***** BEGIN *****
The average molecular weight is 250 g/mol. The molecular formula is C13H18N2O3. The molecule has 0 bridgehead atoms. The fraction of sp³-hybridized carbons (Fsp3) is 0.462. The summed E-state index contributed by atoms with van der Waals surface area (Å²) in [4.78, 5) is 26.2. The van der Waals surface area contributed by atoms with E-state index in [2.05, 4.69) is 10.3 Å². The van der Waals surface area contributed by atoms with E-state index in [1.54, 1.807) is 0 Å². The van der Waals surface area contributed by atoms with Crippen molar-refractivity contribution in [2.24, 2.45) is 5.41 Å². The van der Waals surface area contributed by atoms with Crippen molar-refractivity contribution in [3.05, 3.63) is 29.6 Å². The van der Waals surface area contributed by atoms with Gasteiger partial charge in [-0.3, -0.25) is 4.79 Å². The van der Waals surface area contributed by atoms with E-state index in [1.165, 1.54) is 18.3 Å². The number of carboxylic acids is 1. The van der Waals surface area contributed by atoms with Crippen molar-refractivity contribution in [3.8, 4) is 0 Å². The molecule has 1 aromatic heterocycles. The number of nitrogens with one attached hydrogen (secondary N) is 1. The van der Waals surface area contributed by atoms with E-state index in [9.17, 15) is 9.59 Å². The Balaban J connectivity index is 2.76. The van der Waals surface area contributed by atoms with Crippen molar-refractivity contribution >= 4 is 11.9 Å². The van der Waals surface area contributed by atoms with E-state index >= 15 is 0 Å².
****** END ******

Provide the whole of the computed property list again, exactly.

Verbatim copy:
The average molecular weight is 250 g/mol. The molecular formula is C13H18N2O3. The molecule has 0 bridgehead atoms. The fraction of sp³-hybridized carbons (Fsp3) is 0.462. The summed E-state index contributed by atoms with van der Waals surface area (Å²) in [4.78, 5) is 26.2. The van der Waals surface area contributed by atoms with E-state index in [2.05, 4.69) is 10.3 Å². The van der Waals surface area contributed by atoms with E-state index in [1.54, 1.807) is 0 Å². The van der Waals surface area contributed by atoms with Crippen molar-refractivity contribution in [2.24, 2.45) is 5.41 Å². The van der Waals surface area contributed by atoms with Crippen molar-refractivity contribution in [3.05, 3.63) is 29.6 Å². The van der Waals surface area contributed by atoms with Gasteiger partial charge in [-0.3, -0.25) is 4.79 Å². The van der Waals surface area contributed by atoms with E-state index in [1.165, 1.54) is 18.3 Å². The number of carboxylic acids is 1. The van der Waals surface area contributed by atoms with Crippen molar-refractivity contribution in [3.8, 4) is 0 Å². The molecule has 1 aromatic heterocycles. The number of nitrogens with one attached hydrogen (secondary N) is 1. The van der Waals surface area contributed by atoms with E-state index in [9.17, 15) is 9.59 Å². The Balaban J connectivity index is 2.76. The van der Waals surface area contributed by atoms with Crippen molar-refractivity contribution >= 4 is 11.9 Å². The van der Waals surface area contributed by atoms with E-state index >= 15 is 0 Å².